BEIJING (Reuters) - China on Thursday passed amendments to an environmental protection law imposing tougher penalties on polluters in the most sweeping revisions to the law in 25 years amid mounting public anger over pollution.
The much-anticipated amendments follow a two-year debate among scholars, the government and state-owned enterprises over changes to the environmental protection law.
The amendments enshrine environmental protection as the overriding priority of the government, but fall short of calls by non-governmental organisations to allow all such groups to file lawsuits against polluters.
The amendments were passed by the Standing Committee of the National People’s Congress, China’s largely rubberstamp parliament, and take effect on Jan. 1, 2015.
They include provisions to help the government impose rules on powerful industrial interests. In contrast, the environmental legal code in the past was focused on growth, said legal experts.
Xin Chunying, deputy director of the Legislative Affairs Commission of the Standing Committee of the National People’s Congress, told a news conference the law would deliver “a blow ... to our country’s harsh environmental realities”.
The changes give legal backing to Beijing’s newly declared war on pollution and formalise a pledge made last year to abandon a decades-old growth-at-all-costs economic model that has spoiled much of China’s water, air and soil.
Although enforcement is likely to be patchy, the law will give the Ministry of Environmental Protection the authority to take stronger punitive action, including shutting down and confiscating the assets of polluters. It also would ensure that information on environmental monitoring and impact assessments are made public.
“On the whole, there are many bright spots,” said Ma Jun, head of the Institute of Public & Environmental Affairs, an independent environmental group.
“The biggest breakthrough is ... that (they) have used a professional document to talk about the disclosure of environmental information and public participation. This, in fact, establishes some of the public’s basic environmental rights.”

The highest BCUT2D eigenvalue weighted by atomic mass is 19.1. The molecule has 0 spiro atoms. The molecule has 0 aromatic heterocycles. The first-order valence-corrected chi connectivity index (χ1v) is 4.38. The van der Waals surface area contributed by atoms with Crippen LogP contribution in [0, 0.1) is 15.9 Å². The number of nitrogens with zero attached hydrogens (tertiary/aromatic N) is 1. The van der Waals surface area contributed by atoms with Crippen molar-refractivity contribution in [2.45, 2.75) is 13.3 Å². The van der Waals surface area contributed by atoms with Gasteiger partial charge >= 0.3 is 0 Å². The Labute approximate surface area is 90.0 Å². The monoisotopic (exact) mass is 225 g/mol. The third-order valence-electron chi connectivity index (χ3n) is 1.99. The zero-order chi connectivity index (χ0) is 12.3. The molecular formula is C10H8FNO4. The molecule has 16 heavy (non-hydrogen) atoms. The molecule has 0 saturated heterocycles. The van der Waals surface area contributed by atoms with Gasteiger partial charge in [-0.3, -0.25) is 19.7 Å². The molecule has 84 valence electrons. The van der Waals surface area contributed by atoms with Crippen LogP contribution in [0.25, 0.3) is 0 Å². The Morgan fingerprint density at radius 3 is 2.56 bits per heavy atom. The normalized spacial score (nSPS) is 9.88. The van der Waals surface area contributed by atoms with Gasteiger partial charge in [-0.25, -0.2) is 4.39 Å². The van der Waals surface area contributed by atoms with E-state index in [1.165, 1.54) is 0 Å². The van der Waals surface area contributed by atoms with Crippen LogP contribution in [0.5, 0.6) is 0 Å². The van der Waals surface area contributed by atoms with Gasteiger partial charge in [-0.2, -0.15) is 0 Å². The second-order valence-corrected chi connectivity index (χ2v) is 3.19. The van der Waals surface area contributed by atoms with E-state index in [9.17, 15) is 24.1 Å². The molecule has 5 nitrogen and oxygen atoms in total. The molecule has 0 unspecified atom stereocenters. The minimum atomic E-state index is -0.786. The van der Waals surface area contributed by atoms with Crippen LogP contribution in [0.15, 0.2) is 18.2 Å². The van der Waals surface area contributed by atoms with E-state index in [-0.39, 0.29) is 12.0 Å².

The rules also impose an “ecological red line” that will declare certain regions off-limits to polluting industry and formalises a system by which local officials are assessed according to their record on pollution, including meeting targets.
The rules reflect rising concern about widespread degradation of the environment. News of hazardous pollution in air, food, soil and water have become common in recent years. Pollution has triggered protests on several occasions.
The government moved to beef up the law because it wants “to try and channel public dissatisfaction with environmental harms away from mass protests and toward the more contained channels of law”, said Erin Ryan, an Oregon-based law professor at the Lewis & Clark Law School, who has studied Chinese governance and its environmental laws.
“The rule of law has always been a useful tool for channeling public dissatisfaction away from more destructive means of expression - peasants with pitchforks and the like,” she said in emailed comments.
One of the most fiercely contested parts of the law was a clause designed to prevent most environmental non-governmental organisations from filing lawsuits against polluters.
The first draft said lawsuits could only be filed via the government-affiliated All-China Environmental Federation, though the final version allows other government-registered organisations that have been operating for at least five years and are registered with the civil affairs departments of governments in certain cities to launch legal action.
“The function and role of public interest litigation is firstly to supervise environmental violations and be an important means for the public to monitor,” said Yuan Jie, the head of the office for administrative law of parliament’s legislative affairs commission.
Additional reporting by David Stanway; Editing by Robert Birsel
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